Dear Readers,

Life has its high points and low points. We celebrate great moments and endure great tragedies. The simple life of our childhood gives way to the reality of adulthood. Our salvation is love — it cheers us, gives us hope, and raises us from the depths of despair. I cannot help but be happy and have hope when my 2-year-old grandson grabs my hand and asks Poppop to walk with him or read him a book.

I am blessed to be loved by and to love a beautiful woman. We married in 1983 after meeting in college four years earlier. I was a harried sophomore pre-med and she was a beautiful dark-haired senior. Fran is a truly sweet and loving person.

She sees the best in everyone. Despite losing her father at age 2 and having a mom forced to work full-time, she somehow understood innately how to be a loving and wonderful mom. While I struggled through med school and residency, she led the parenting and made each child feel safe and loved. She continues to inspire me, and I am a better person because of her.

I am blessed to be loved by and to love three sweet children. OK, they aren’t children anymore but young adults in their 20s and 30s. In a busy world, success is often measured in dollars and position, but the love of one’s children and a close relationship cannot be bought and is priceless.

I am blessed to be loved by and to love a 22-month-old little boy. He is my first grandchild, and another is on the way. He marks my transition from middle age to old age, but none of that matters when he sits in my lap and melts my heart. He is a miracle gift from God.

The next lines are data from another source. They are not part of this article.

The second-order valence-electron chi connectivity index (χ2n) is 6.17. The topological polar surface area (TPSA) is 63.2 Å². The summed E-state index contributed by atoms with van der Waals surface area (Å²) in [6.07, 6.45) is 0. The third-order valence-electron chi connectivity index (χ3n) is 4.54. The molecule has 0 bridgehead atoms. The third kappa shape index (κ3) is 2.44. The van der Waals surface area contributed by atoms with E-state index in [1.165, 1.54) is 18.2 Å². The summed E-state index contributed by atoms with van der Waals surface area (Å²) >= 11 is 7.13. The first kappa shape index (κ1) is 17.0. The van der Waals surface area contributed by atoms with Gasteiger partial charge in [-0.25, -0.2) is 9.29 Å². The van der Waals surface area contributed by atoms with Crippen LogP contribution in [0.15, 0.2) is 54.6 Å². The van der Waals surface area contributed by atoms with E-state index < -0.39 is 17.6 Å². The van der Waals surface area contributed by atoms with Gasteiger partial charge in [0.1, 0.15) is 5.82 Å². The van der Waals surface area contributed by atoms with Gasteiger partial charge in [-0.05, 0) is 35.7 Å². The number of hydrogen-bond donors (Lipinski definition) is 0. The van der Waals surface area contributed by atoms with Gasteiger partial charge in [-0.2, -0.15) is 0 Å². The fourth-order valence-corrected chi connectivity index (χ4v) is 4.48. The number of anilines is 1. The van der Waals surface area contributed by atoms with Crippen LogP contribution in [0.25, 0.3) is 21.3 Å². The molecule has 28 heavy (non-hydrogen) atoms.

I am blessed to be loved by and to love my parents. My father is 91 and mom is a few years younger. My mom still acts and thinks like a 50-year-old. She even uses her smart phone to text the grandchildren and uses the latest emojis. My father is 91 and getting older ticks him off. Good. When he doesn’t care, I’ll begin worry. They are an inspiration.

As I read this column, and with the knowledge that my deadline is in 30 minutes, I suspect this essay may be a bit self-involved. But my story of the fortune of sharing love echoes those of our readers. Jmore is read by young mothers, grandfathers, college students, even children. We celebrate all their accomplishments and how they make our Jewish community stronger. They, too, are blessed by those they love and who love them. Without love, we are nothing. Without love, there is no happiness and no peace. Without love, there is no family and no Jewish community. We are blessed.

I hope you enjoy this issue and find a reflection of your own love.

Scott Rifkin, MD, Publisher

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